Which is best for you? Ground source heat pumps or air source heat pumps. 

The choice between air source heat pumps and ground source heat pumps has always come down to a mix of different factors. Here we will do our best to explain what may affect your choices. 

Free space

Often the choice comes down to how much available space you have outside your house. An air source heat pump only needs a couple of square meters of the outdoor space, compared to a ground source heat pump, which will often require an acre or more of open space. A ground source heat pump will either require space for boreholes or a horizontal collector array if at all possible. If this isn’t possible, then an air source heat pump will be the only realistic option.


The installation of a ground source heat pump will always be higher. Often the cost will be between 30%-60% more than installing an air source heat pump. Purchasing an air source heat pump is in the short term far less than a ground source heat pump, however, the running costs of an air source heat pump over time are going to be higher than that of a ground source heat pump. What this means is that the payback period for a ground source heat pump will be sooner than that of an air source heat pump. Ultimately it comes down to short-term pain vs long-term gain.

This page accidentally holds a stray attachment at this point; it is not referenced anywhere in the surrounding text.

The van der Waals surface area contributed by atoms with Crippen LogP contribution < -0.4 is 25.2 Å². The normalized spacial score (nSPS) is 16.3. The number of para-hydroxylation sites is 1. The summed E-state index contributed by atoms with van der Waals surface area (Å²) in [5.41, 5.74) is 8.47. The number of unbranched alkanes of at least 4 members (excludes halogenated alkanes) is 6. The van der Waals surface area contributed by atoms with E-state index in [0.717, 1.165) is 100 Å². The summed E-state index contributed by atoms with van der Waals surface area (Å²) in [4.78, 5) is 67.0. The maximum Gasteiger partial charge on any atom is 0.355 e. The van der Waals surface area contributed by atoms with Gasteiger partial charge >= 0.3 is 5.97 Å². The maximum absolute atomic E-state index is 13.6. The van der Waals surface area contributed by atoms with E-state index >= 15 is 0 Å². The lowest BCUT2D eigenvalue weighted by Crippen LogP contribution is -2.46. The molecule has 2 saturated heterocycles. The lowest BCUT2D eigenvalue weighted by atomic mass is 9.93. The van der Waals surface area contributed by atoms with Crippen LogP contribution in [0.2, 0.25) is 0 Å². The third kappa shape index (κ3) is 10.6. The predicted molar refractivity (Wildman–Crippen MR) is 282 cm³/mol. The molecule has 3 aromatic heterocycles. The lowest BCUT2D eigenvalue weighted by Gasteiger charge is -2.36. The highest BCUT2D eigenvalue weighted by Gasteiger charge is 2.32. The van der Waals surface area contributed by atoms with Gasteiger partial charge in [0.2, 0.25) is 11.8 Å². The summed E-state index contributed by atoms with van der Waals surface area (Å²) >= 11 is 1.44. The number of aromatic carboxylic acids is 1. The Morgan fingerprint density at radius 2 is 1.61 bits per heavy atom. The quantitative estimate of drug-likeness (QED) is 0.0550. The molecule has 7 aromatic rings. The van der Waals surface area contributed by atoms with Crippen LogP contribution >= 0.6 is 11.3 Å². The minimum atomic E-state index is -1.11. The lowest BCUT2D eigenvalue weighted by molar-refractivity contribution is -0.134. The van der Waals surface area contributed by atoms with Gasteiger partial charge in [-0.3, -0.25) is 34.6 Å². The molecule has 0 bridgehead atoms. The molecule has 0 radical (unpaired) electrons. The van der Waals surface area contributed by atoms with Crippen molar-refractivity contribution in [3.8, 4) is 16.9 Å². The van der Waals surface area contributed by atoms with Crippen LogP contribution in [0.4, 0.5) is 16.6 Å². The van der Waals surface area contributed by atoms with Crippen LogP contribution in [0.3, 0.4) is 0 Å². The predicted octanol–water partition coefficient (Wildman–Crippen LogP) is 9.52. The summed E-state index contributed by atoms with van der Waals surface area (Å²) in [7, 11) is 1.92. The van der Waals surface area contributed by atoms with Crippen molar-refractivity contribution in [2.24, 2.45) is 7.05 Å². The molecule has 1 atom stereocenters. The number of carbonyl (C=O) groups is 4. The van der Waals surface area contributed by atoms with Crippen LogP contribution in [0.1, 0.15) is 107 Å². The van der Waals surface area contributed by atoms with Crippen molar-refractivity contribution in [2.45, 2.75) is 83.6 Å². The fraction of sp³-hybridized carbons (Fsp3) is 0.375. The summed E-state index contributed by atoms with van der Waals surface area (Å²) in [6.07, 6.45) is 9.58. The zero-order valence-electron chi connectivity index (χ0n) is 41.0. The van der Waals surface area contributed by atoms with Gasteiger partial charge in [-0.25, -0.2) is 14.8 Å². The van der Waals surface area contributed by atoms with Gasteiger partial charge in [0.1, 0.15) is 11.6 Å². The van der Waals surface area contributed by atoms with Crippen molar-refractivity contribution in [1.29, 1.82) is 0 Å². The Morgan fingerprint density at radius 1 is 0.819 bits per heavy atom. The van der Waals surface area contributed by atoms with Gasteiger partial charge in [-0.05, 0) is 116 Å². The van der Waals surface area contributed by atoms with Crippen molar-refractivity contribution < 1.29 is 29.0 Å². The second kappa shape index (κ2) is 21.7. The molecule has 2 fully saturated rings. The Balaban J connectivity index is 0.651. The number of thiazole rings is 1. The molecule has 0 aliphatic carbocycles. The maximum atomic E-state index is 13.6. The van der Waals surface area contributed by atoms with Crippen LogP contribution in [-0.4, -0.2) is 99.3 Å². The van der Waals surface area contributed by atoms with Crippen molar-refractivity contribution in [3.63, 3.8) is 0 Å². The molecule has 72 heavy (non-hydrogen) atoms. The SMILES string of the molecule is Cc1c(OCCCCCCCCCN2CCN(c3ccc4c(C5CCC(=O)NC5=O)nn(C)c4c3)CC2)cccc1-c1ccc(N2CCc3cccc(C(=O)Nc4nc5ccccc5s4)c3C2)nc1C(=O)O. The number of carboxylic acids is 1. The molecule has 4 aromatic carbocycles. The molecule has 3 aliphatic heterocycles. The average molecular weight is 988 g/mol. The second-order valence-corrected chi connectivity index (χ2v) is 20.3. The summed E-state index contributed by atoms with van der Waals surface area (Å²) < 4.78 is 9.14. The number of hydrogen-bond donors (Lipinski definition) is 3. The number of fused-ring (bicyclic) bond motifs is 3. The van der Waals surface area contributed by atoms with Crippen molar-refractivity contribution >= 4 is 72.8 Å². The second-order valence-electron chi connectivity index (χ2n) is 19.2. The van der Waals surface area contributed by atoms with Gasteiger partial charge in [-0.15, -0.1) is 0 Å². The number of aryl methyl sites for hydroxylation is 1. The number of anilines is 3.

Electrical supply 

Air source heat pumps in the UK must deal with the serious humid weather conditions that are typical here. As a result, installers need to use a bigger than usual capacity heat pump, compared to most neighboring countries and also compared to installing ground source. A common issue is that most houses lack an adequate electrical capacity on-site to run an air source heat pumps enough. If the aim is to totally remove the current heating system, this will usually have to be changed or upgraded. This can make ground source is the only reasonable option for those who are unable to change their electrical capacity. That being said, It is possible to install a heat pump that provides some of the heating, and leaving the remaining heating needs to a fossil fuel boiler. It all depends on the circumstances and personal choices. Of course, the former option is better for the environment. 

One size does not fit all 

To sum it up, there are a range of factors that should be considered when looking to decide to go with one technology over the other. Our advice is to speak to your trusted local installer. What people initially assume is the best option, is not always the case. People usually find through consultation that there are more appropriate options that can provide greater savings and benefits, to uncover these requires a professional taking a detailed look at your home and grounds. We at Greenerguide don’t promote one specific technology over another. We believe it is better to champion a system that is the best fit for the site.